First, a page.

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Governor hails the chief executive

September 05, 2008|Robin Abcarian

Here is something you might not have thought about much lately, but by the time Nov. 4 rolls around, trust us, you will know it better than you know your own mother: Governors make decisions. They are chief executives. They veto stuff. They never vote "present."

Sarah Palin took a few minutes during a luncheon for the Republican Governors Assn. on Thursday to press the argument that her 21 months as Alaska's governor have given her a leg up on her opponent, or rather, her ticket mate's opponent.

She did not mention Sen. Barack Obama by name, but there was no question whom she meant when she said, "There is a big difference between the legislative and executive branch in our experience. . . . We are expected to lead and take action and not vote just 'present.' " (When Obama was in the Illinois Legislature, not getting any executive experience, he voted "present" rather than "yea" or "nay" more than 100 times.)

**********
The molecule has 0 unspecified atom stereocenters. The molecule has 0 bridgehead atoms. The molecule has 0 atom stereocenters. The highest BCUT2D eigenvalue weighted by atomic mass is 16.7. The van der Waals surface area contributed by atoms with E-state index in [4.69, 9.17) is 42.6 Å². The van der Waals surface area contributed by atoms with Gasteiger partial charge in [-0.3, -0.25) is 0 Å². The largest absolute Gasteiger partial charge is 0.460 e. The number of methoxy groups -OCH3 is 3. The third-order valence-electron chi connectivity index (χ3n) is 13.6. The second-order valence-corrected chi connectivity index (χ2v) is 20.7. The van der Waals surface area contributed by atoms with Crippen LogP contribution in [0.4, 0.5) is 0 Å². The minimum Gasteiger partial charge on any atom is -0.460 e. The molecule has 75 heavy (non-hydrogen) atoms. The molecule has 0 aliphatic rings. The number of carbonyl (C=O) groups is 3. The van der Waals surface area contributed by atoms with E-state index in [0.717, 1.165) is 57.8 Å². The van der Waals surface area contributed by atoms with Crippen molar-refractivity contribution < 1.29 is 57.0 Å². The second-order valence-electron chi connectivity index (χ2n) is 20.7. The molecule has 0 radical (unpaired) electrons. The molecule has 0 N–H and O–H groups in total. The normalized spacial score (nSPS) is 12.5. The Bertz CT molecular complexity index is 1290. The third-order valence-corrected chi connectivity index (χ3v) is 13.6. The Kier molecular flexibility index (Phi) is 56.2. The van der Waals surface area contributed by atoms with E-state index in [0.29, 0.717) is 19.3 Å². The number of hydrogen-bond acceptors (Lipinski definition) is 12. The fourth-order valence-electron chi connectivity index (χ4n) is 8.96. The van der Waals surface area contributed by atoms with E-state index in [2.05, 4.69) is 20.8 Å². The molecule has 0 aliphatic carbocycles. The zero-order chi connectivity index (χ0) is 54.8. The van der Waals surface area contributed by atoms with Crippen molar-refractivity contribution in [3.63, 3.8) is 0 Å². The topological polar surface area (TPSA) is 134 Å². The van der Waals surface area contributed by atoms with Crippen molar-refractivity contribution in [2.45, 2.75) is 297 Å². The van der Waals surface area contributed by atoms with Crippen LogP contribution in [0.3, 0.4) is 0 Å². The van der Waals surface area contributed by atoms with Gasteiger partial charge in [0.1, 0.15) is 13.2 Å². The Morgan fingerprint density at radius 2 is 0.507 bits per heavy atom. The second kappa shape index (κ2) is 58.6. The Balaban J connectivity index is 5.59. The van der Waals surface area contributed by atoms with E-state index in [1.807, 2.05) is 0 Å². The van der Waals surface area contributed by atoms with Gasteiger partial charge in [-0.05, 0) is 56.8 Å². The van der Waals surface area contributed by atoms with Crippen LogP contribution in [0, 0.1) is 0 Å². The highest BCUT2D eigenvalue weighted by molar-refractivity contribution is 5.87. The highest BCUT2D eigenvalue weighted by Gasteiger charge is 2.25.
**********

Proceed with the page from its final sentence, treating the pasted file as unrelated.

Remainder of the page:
As governors and their guests ate lunch in the Museum of Russian Art, a pool of journalists was ushered from a back alley into a small dark gallery, where Palin stood with eight other governors. Palin, who looked every bit the harried hockey mom, with her hair falling out of her bun, was not supposed to take questions, and her staff seemed taken by surprise when a TV reporter from Alaska identified herself and said, "Governor, we feel like we're losing you. Are you still going to be there for Alaska?"

Now, how would you expect her to answer that question?

"This is going to be really good for Alaska," she said. "I get to travel across the nation and let people know about our great state and about the people who live there."

-- Robin Abcarian

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